When you look at our tourism sector’s products and services and compare them to other nations’, you realise that we really are a sleeping giant that needs some serious poking to wake up.
You begin to see that there is something wrong with our tourism sector.
Folks, what is right about us when we received just 2,1 million visitors last year?
Niagara Falls, just one tourist attraction on the Canada-US border, receives at least 12 million visitors yearly, yet it is more than two times smaller than our own Mosi-oa-Tunya.
How do we reconcile that?
OK, for what’s worth, no African country has attained that level of tourist arrivals — ever.
So far, Morocco is the only African country — if it really considers itself African when one takes into account its stance on the Saharawi Arab Democratic Republic — to surpass 10 million international tourist arrivals. That was in 2015.
A recent report by the United Nations Conference on Trade and Development says that in 2015, Africa held a 4,4 percent share of global tourism arrivals, and accounted for a 2,3 percent share of worldwide tourism receipts.
How can this be when we have the only Victoria Falls, the only Great Zimbabwe, the only Table Mountain, the only Etosha, the only Luxor and Giza, the only Great Rift Valley, in the world?
We surely can do better, given our abundant attractions and resources. This means there is only room for improvement. And we are heading there.
Zimbabwe’s export revenues as a share of total exports have been growing over the past two decades, from eight percent in 1995-1998, to 11 percent in 2005-2008, and 20 percent in 2011-2014.
In terms of value, Zimbabwe’s tourism export revenue grew from an average of US$185 million in 1995-98 to US$274 million in 2005-08, to US$774 million in 2011-14, and US$886 million in 2015.
But for a country that is targeting to earn US$5 billion from tourism by 2020, we have to accelerate our pace.
The Unctad report says Zimbabwe is one of four landlocked African countries that are distant from traditional source markets but have many tourist attractions. All we need to do is to make it easier for tourists to access them.
There are several factors affecting the tourism industry, but let us look at some often not paid much attention to.
Firstly, reputation and crisis management.
How, as a country, are we dealing with issues that people out there see about Zimbabwe on television — some of which are true, half-true and outright lies?
Things like political instability, violent demonstrations and ruthless poaching of wildlife do not really give a good impression to tourists intending to visit Zimbabwe.
I will give a few examples.
Look at what happened to Rainbow Towers’ revenue last year as a result of demonstrations at the hotel, or how tourists avoided Nyanga after the disappearance of one tourist.
Tourism is a very sensitive industry which requires a robust crisis and reputation management system, which we currently do not have.
Another issue is pricing.
Our packages are expensive compared to other tourist destinations, which gives tourists the disincentive not to visit Zimbabwe as they want value for their money.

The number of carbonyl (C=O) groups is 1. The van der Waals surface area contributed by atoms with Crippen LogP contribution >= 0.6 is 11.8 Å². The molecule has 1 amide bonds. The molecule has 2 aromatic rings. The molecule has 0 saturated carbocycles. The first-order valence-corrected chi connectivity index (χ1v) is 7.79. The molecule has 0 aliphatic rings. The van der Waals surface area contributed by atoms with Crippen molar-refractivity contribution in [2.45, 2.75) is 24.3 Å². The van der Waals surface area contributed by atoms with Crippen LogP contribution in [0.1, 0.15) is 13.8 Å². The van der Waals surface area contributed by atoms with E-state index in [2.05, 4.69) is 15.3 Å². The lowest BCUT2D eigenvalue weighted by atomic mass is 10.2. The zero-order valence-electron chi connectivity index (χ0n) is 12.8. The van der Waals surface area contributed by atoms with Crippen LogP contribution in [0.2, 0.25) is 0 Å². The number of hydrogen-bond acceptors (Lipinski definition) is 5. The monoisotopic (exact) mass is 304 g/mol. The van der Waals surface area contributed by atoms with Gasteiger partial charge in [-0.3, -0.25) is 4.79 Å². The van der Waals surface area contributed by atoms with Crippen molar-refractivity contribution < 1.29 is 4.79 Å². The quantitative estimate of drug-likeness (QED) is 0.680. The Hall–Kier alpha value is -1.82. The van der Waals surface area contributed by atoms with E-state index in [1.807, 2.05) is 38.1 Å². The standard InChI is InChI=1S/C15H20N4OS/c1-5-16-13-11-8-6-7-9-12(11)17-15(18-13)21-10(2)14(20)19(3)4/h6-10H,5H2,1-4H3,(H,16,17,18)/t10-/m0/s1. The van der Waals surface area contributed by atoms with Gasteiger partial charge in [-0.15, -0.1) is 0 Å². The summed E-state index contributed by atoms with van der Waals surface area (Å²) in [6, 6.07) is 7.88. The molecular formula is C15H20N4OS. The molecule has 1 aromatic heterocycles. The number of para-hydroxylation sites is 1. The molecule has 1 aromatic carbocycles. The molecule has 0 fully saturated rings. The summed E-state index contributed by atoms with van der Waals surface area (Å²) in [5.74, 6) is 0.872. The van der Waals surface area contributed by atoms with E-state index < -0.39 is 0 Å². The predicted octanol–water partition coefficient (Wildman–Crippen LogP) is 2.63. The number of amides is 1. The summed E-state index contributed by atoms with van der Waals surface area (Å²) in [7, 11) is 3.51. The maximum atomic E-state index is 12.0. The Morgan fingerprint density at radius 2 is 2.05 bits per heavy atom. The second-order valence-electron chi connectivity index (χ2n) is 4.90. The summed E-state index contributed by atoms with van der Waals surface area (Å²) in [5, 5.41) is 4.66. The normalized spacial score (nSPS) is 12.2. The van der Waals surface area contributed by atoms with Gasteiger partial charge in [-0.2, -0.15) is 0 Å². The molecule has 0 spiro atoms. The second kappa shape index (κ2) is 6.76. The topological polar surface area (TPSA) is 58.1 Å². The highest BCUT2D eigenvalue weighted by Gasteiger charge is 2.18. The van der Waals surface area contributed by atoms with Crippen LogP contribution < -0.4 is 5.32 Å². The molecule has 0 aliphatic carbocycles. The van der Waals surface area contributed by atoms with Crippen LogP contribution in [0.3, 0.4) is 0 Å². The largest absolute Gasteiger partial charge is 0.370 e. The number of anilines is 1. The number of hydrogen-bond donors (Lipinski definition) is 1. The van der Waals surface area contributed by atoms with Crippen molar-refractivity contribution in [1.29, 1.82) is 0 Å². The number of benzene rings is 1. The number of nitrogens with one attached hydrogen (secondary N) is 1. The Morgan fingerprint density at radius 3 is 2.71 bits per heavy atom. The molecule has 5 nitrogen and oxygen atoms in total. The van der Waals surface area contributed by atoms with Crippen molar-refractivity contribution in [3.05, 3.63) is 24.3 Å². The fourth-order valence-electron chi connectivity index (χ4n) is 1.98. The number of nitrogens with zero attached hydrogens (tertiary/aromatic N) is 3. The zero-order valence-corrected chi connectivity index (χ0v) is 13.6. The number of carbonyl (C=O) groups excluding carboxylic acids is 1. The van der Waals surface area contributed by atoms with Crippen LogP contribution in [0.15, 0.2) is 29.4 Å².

The strengthening US dollar is not making the situation better, as it discourages regional tourists from visiting Zimbabwe.
With continuous interest rate hikes in America, the greenback is likely to strengthen further, and that means tourists from countries with weaker currencies have to pay more to visit Zimbabwe.
And the 15 percent VAT on foreign receipts should be scrapped because it is increasing the cost of the already overpriced tourism services and products in Zimbabwe.
Our domestic tourism also needs to be revamped by making sure that we grow our economy and increase incomes.
Domestic tourism is a direct function of income.
Zimbabwe is a low-income economy, and we live in an environment in which no less than 70 percent of the population earns an income of US$200 or below – many of them informally.
Can this 70 percent afford to indulge in tourism services?
I can also mention the poor state of our road infrastructure which sometimes hinders access to some areas.
As well as economic sanctions which paint a horrible picture of Zimbabwe. The thing with sanctions is that there are a number of fictitious conditions which were put for Zimbabwe to meet for them to be removed, which include stopping “human rights abuses”.
As long as sanctions are in place, both declared and undeclared, the perception is that those alleged things are happening.
Folks, tourism is one of those few areas which are actually addressing gender mainstreaming issues in our good nation and the Unctad report acknowledges that.
Stated the report: “In Zimbabwe a national gender mainstreaming policy in tourism contributed to an increase in the number of women in management positions in three main hotel groups by including gender considerations into policy planning”.
We really need to also look at the simple issues that are earning us a bad reputation as a destination of choice.
Take littering for example. Littering should just be understood in a very simple way: Littering is pollution! It is filthy! It is not expected of any self-respecting people!
Who wants to pay money to visit a polluted ecosystem — with a foul smell, risking their health?
Littering sends a message that says “we are not serious about taking care of our environment and so you are not safe here”.
This betrays the whole essence of sustainable tourism which everyone is making noise about this year.
Roadblocks are also a horrible fuss. They give the impression that Zimbabwe is at war.
If one comes across dozens of roadblocks from a border up to Harare, it raises concerns about insecurities that are not really there.
Folks, a US$5 billion tourism economy is possible. And it is everyone’s responsibility to make sure that we get there.
Iwe neni tine basa.
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